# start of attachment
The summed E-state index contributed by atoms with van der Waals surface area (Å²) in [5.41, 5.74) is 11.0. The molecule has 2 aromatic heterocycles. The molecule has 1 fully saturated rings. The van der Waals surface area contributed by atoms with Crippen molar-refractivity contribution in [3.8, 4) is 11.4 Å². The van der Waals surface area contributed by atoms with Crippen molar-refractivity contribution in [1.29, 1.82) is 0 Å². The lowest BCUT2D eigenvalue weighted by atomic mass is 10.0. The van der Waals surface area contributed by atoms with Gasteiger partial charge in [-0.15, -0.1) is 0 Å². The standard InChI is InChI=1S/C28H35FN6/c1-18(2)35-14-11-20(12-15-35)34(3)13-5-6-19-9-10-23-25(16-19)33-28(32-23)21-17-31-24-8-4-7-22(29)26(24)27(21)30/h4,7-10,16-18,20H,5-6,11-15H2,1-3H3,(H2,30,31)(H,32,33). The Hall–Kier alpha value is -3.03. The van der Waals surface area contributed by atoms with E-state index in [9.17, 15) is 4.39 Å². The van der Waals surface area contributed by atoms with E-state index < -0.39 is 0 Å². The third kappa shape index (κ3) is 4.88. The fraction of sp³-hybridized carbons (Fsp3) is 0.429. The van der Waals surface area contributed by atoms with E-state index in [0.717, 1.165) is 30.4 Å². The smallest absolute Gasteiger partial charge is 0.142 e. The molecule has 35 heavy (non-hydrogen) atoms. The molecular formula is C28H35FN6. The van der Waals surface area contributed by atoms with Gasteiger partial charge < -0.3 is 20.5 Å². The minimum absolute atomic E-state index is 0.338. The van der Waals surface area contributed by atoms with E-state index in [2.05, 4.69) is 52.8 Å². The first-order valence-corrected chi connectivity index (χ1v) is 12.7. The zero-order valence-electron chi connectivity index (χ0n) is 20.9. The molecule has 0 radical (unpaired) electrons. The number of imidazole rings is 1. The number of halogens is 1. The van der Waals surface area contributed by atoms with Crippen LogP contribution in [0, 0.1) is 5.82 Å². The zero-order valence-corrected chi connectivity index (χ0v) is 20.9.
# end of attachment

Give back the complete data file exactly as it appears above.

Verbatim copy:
The summed E-state index contributed by atoms with van der Waals surface area (Å²) in [5.41, 5.74) is 11.0. The molecule has 2 aromatic heterocycles. The molecule has 1 fully saturated rings. The van der Waals surface area contributed by atoms with Crippen molar-refractivity contribution in [3.8, 4) is 11.4 Å². The van der Waals surface area contributed by atoms with Crippen molar-refractivity contribution in [1.29, 1.82) is 0 Å². The lowest BCUT2D eigenvalue weighted by atomic mass is 10.0. The van der Waals surface area contributed by atoms with Gasteiger partial charge in [-0.15, -0.1) is 0 Å². The standard InChI is InChI=1S/C28H35FN6/c1-18(2)35-14-11-20(12-15-35)34(3)13-5-6-19-9-10-23-25(16-19)33-28(32-23)21-17-31-24-8-4-7-22(29)26(24)27(21)30/h4,7-10,16-18,20H,5-6,11-15H2,1-3H3,(H2,30,31)(H,32,33). The Hall–Kier alpha value is -3.03. The van der Waals surface area contributed by atoms with E-state index in [9.17, 15) is 4.39 Å². The van der Waals surface area contributed by atoms with E-state index < -0.39 is 0 Å². The third kappa shape index (κ3) is 4.88. The fraction of sp³-hybridized carbons (Fsp3) is 0.429. The van der Waals surface area contributed by atoms with E-state index in [0.717, 1.165) is 30.4 Å². The smallest absolute Gasteiger partial charge is 0.142 e. The molecule has 35 heavy (non-hydrogen) atoms. The molecular formula is C28H35FN6. The van der Waals surface area contributed by atoms with Gasteiger partial charge < -0.3 is 20.5 Å². The minimum absolute atomic E-state index is 0.338. The van der Waals surface area contributed by atoms with E-state index in [2.05, 4.69) is 52.8 Å². The first-order valence-corrected chi connectivity index (χ1v) is 12.7. The zero-order valence-electron chi connectivity index (χ0n) is 20.9. The molecule has 0 radical (unpaired) electrons. The number of imidazole rings is 1. The number of halogens is 1. The van der Waals surface area contributed by atoms with Crippen LogP contribution in [0, 0.1) is 5.82 Å². The zero-order valence-corrected chi connectivity index (χ0v) is 20.9.